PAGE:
- ʻŌlelo Hawaiʻi: Palapalai
- Scientific: Microlepia strigosa var. strigosa
- Apparently Stable
Palapalai is indigenous to the Hawaiian islands and is in the bracken or hay scented fern family Dennstaedtiaceae. There are two indigenous species and a hybrid found on the main Hawaiian islands. It has light to medium green fronds which can grow to more than 0.9 m (3 ft) long. Early Hawaiians used the fronds to decorate hula alters and the ferns as head lei, neck lei, and wrist lei (Nagata, 1992; . McDonald, 2003). It was also used to bathe in. Young leaf fronds were fed to babies (Kaaiakamanu, 1917).
Palapalai is found on all Hawaiian islands except Ni’ihau and Kaho’olawe.
Found in shady, moist habitats from 230 to 1830 m (70 to 557 ft) (“Palapalai, Palai,” n.d.).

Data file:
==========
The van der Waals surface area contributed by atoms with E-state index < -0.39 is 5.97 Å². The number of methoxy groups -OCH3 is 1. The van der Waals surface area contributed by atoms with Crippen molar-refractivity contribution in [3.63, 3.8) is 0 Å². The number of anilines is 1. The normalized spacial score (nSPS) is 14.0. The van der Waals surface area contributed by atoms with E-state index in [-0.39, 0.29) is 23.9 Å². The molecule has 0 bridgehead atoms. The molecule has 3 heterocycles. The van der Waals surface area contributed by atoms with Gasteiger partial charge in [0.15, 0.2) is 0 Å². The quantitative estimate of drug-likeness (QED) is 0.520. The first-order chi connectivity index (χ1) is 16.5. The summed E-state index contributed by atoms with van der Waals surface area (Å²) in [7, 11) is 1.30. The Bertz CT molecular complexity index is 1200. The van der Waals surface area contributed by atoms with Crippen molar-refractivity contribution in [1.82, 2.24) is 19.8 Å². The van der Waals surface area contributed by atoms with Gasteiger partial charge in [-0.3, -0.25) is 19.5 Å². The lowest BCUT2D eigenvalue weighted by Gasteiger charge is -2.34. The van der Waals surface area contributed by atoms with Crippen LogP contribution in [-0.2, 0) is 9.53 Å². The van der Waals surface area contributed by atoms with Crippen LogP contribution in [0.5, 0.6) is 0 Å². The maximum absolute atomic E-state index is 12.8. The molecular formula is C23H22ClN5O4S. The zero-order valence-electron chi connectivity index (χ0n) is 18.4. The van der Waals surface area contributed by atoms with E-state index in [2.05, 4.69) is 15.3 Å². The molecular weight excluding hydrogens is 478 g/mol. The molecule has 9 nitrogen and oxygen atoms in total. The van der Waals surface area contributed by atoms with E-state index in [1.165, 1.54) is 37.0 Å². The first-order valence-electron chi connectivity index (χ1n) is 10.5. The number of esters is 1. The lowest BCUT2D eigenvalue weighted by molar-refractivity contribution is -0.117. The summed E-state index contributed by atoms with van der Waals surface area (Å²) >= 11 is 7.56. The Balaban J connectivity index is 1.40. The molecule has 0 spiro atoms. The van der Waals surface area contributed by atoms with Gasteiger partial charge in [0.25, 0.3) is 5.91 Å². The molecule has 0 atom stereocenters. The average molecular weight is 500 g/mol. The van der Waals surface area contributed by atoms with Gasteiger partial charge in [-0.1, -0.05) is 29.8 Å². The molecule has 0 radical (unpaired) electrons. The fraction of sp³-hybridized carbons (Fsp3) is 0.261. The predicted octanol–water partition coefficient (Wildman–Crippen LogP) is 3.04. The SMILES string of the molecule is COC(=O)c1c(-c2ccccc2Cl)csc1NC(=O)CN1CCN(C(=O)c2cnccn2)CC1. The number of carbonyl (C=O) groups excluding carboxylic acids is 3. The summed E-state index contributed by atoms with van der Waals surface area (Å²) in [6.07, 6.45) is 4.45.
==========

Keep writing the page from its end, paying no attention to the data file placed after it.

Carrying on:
- Competition with alien invasive plants
- Damage from trampling by feral ungulates
References & Additional Resources
Hawaiian Ecosystems and Culture: Why Growing Plants for Lei Helps to Preserve Hawai‘i’s Natural and Cultural Heritage
Kaaiakamanu, D. M.; Chun, Malcolm Nāea. 1917. Native Hawaiian medicine. Vol. III (2003 translation ed.). Honolulu: First People’s Productions
McDonald, Marie A. 2003. Nā lei makamae = The treasured lei. Honolulu: University of Hawaiʻi Press.
Nagata, Kenneth M. 1992. How to plant a native Hawaiian garden. Honolulu: Hawaii State Office of Environmental Quality Control.
“Palapalai, Palai.” Bishop Museum – Ethnobotany Database, https://data.bishopmuseum.org/ethnobotanydb/ethnobotany.php?b=d&ID=palapalai.